Elements and evolutionary determinants of genomic divergence between paired primary and metastatic tumors

Ruping Sun, Athanasios N. Nikolakopoulos

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Can metastatic-primary (M-P) genomic divergence measured from next generation sequencing reveal the natural history of metastatic dissemination? This remains an open question of utmost importance in facilitating a deeper understanding of metastatic progression, and thereby, improving its prevention. Here, we utilize mathematical and computational modeling to tackle this question as well as to provide a framework that illuminates the fundamental elements and evolutionary determinants of M-P divergence. Our framework facilitates the integration of sequencing detectability of somatic variants, and hence, paves the way towards bridging the measurable between-tumor heterogeneity with analytical modeling and interpretability. We show that the number of somatic variants of the metastatic seeding cell that are experimentally undetectable in the primary tumor, can be characterized as the path of the phylogenetic tree from the last appearing variant of the seeding cell back to the most recent detectable variant. We find that the expected length of this path is principally determined by the decay in detectability of the variants along the seeding cell's lineage; and thus, exhibits a significant dependence on the underlying tumor growth dynamics. A striking implication of this fact, is that dissemination from an advanced detectable subclone of the primary tumor can lead to an abrupt drop in the expected measurable M-P divergence, thereby breaking the previously assumed monotonic relation between seeding time and M-P divergence. This is emphatically verified by our single cellbased spatial tumor growth simulation, where we find that M-P divergence exhibits a nonmonotonic relationship with seeding time when the primary tumor grows under branched and linear evolution. On the other hand, a monotonic relationship holds when we condition on the dynamics of progressive diversification, or by restricting the seeding cells to always originate from undetectable subclones. Our results highlight the fact that a precise understanding of tumor growth dynamics is the sine qua non for exploiting M-P divergence to reconstruct the chronology of metastatic dissemination. The quantitative models presented here enable further careful evaluation of M-P divergence in association with crucial evolutionary and sequencing parameters.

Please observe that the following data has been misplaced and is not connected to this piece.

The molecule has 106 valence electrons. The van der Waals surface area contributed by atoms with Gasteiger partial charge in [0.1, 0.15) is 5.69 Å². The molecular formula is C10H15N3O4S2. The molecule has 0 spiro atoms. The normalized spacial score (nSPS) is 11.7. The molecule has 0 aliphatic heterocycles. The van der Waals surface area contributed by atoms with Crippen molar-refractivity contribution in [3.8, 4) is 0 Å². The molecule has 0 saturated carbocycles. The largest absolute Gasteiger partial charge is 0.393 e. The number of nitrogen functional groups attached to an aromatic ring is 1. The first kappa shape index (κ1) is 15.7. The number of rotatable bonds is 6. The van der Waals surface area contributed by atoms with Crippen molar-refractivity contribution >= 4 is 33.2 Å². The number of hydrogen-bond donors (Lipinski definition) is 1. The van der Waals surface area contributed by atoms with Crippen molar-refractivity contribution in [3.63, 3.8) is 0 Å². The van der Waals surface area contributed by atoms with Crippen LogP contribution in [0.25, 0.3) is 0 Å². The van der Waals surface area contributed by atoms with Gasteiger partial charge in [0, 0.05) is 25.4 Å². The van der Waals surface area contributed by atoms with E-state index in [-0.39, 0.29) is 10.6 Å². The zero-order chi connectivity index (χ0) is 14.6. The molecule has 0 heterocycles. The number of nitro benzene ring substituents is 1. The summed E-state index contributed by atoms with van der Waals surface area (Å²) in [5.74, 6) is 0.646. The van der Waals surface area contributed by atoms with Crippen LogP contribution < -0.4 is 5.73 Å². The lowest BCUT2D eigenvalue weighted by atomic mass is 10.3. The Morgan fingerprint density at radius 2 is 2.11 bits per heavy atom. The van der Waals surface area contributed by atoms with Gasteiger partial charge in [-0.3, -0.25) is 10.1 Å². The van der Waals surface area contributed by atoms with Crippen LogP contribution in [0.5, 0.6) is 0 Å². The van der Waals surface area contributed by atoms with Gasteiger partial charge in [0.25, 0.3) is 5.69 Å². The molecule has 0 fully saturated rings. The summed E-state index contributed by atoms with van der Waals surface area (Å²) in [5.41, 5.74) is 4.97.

Original languageEnglish (US)
Article numbere1008838
JournalPLoS computational biology
Issue number3
StatePublished - Mar 17 2021

Bibliographical note

Publisher Copyright:
© 2021 Sun, Nikolakopoulos. This is an open access article distributed under the terms of the Creative Commons Attribution License, which permits unrestricted use, distribution, and reproduction in any medium, provided the original author and source are credited.


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